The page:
Furthermore, she said, the president's tendency to fudge the truth could not possibly cause such extreme enlargement of the proboscis, unless of course the president was actually a Pinocchio-like marionette, manipulated by, say, Donald Rumsfeld and Dick Cheney.

President Aleksander Kwasniewski of Poland, who complained Thursday he was "misled" about Saddam Hussein's weapons of mass destruction, said the hapless marionette theory would help explain why Bush seemed so oblivious to the apparent Halliburton conflict of interest fiasco.

Kerry, meanwhile, boasted that dozens of world leaders called to tell him they want Bush out, a few even mocking the president's own cowboy-speak by adding, "dead or alive."

However, a GOP political analyst said the White House is unconcerned. Bush's standing with his conservative base remains strong, especially now that he's reversed his previous position and called for an anti-gay marriage amendment to the Constitution.

The American people, he said, won't be fooled by the Democratic tactic of calling the Bush administration dishonest about everything from job projections and the deficit to WMD claims and Medicare (both the phony news video and the part about threatening to fire actuary Richard S. Foster if he told the truth about the pesky $1.5 cost overrun).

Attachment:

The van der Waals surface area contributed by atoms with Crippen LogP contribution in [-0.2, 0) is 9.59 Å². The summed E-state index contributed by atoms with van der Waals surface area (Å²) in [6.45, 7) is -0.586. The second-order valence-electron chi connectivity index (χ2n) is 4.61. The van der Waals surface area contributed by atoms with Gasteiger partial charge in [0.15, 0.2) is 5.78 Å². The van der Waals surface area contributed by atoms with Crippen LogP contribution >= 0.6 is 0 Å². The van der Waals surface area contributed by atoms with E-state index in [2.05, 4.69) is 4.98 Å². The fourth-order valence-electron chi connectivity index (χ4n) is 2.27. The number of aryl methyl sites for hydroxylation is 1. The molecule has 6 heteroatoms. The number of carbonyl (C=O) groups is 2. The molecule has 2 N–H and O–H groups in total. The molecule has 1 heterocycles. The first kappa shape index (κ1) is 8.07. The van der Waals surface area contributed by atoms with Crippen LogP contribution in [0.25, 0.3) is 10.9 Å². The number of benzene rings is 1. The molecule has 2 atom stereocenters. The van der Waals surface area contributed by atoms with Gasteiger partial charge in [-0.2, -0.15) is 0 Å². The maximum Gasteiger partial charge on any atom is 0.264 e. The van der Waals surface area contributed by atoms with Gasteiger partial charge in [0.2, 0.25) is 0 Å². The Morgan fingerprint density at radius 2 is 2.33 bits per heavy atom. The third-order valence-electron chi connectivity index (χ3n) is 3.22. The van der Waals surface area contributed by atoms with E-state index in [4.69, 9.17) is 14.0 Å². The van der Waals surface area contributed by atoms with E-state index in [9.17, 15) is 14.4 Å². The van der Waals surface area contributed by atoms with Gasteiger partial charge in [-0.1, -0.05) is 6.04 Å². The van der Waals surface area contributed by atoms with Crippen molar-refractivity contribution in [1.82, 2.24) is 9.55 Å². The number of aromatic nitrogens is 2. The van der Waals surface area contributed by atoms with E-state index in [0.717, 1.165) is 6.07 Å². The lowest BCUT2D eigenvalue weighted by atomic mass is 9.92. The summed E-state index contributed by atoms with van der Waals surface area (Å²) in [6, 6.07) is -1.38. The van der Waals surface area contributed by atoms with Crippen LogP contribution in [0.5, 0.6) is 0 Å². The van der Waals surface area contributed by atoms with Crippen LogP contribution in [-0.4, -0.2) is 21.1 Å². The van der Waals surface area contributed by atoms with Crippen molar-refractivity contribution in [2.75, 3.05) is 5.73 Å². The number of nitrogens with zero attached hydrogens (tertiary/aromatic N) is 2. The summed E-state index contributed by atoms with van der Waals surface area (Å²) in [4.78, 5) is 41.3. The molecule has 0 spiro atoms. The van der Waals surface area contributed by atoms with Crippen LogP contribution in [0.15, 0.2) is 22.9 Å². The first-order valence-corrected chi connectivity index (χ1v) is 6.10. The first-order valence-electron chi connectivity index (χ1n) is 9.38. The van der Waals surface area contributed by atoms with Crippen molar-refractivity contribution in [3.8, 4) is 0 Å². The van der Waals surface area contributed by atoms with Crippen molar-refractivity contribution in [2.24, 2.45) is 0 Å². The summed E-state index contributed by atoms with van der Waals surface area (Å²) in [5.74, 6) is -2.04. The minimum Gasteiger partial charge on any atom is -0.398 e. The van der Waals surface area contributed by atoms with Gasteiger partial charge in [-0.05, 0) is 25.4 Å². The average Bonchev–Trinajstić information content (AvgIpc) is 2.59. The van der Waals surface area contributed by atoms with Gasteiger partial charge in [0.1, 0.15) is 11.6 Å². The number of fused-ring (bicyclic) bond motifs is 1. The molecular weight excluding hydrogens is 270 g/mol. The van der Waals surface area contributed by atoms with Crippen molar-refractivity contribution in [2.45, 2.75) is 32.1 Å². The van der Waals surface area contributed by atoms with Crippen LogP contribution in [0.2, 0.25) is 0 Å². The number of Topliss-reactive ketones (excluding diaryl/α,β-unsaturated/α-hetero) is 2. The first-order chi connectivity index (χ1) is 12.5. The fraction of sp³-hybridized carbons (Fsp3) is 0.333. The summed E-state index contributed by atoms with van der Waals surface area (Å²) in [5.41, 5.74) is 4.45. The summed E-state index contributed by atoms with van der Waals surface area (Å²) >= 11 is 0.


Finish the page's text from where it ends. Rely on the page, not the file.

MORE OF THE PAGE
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Latest telephone poll reveals: Americans hate telephone polls

By John Breneman

A recent Humor Gazette/XYZ poll revealed 59% of registered Democrats believe President Bush's blatantly political anti-gay marriage amendment constitutes nothing short of attempted same-sex assault against the U.S. Constitution.

The same poll indicated 82% of Republican voters believe John Kerry is waffling on whether continuing to waffle is a sound political strategy, based on the latest polls.

This is valuable information. Trouble is, Americans are becoming increasingly annoyed with telephone surveys. This according to an annoying telephone survey just released by U.S. pollster Polls R Us.

"We called 950 U.S. citizens from all walks of life -- most of them just as they were sitting down to dinner -- and 94% of them made it strikingly clear that they are extremely annoyed by telephone surveys," said company spokesman Richard Click.

The number of respondents who politely declined to participate has dropped sharply; and 63% of those contacted invoked at least one expletive before slamming the receiver down, up from 44% in a similar poll conducted last month.

The range of expletives also has expanded, according to Click, who noted that one particularly creative curser unleashed a barrage of invective featuring multiple ethnic slurs and five crude anatomical references, one involving a genetically engineered donkey.

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"Our research shows that Americans truly hate unsolicited telephone calls," said Click, whose firm is on target to initiate 4.2 million unsolicited calls in the first quarter of 2004.